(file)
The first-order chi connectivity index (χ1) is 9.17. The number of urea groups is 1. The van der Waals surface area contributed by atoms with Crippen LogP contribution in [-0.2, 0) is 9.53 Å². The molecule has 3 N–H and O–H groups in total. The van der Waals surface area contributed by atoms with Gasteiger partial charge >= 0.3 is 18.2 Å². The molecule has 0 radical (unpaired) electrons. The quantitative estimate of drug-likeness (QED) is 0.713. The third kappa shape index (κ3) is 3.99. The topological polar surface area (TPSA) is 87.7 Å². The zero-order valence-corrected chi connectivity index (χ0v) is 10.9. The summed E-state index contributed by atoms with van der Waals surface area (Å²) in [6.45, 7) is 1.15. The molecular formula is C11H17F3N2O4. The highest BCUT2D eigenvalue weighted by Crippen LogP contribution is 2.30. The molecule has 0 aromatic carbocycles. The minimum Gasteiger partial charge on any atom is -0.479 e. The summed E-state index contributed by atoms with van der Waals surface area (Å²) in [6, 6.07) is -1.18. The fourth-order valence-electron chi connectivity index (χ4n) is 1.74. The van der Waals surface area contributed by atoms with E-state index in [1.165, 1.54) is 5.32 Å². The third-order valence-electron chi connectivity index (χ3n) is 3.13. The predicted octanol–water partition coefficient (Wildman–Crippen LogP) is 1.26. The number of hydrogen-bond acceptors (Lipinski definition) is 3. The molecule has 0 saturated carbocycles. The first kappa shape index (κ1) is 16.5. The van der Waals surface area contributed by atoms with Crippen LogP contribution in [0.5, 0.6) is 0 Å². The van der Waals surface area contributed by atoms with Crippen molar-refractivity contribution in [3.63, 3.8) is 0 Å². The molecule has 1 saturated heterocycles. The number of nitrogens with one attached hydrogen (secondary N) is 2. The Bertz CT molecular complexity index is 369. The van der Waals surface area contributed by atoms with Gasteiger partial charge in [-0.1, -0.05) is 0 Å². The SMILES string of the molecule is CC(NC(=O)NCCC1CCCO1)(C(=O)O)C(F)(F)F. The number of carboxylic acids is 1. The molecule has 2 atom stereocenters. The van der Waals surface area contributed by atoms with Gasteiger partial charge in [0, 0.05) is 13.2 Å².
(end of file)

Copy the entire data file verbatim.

The first-order chi connectivity index (χ1) is 9.17. The number of urea groups is 1. The van der Waals surface area contributed by atoms with Crippen LogP contribution in [-0.2, 0) is 9.53 Å². The molecule has 3 N–H and O–H groups in total. The van der Waals surface area contributed by atoms with Gasteiger partial charge >= 0.3 is 18.2 Å². The molecule has 0 radical (unpaired) electrons. The quantitative estimate of drug-likeness (QED) is 0.713. The third kappa shape index (κ3) is 3.99. The topological polar surface area (TPSA) is 87.7 Å². The zero-order valence-corrected chi connectivity index (χ0v) is 10.9. The summed E-state index contributed by atoms with van der Waals surface area (Å²) in [6.45, 7) is 1.15. The molecular formula is C11H17F3N2O4. The highest BCUT2D eigenvalue weighted by Crippen LogP contribution is 2.30. The molecule has 0 aromatic carbocycles. The minimum Gasteiger partial charge on any atom is -0.479 e. The summed E-state index contributed by atoms with van der Waals surface area (Å²) in [6, 6.07) is -1.18. The fourth-order valence-electron chi connectivity index (χ4n) is 1.74. The van der Waals surface area contributed by atoms with E-state index in [1.165, 1.54) is 5.32 Å². The third-order valence-electron chi connectivity index (χ3n) is 3.13. The predicted octanol–water partition coefficient (Wildman–Crippen LogP) is 1.26. The number of hydrogen-bond acceptors (Lipinski definition) is 3. The molecule has 0 saturated carbocycles. The first kappa shape index (κ1) is 16.5. The van der Waals surface area contributed by atoms with Crippen LogP contribution in [0.5, 0.6) is 0 Å². The van der Waals surface area contributed by atoms with Crippen molar-refractivity contribution in [3.63, 3.8) is 0 Å². The molecule has 1 saturated heterocycles. The number of nitrogens with one attached hydrogen (secondary N) is 2. The Bertz CT molecular complexity index is 369. The van der Waals surface area contributed by atoms with Gasteiger partial charge in [-0.1, -0.05) is 0 Å². The SMILES string of the molecule is CC(NC(=O)NCCC1CCCO1)(C(=O)O)C(F)(F)F. The number of carboxylic acids is 1. The molecule has 2 atom stereocenters. The van der Waals surface area contributed by atoms with Gasteiger partial charge in [0, 0.05) is 13.2 Å².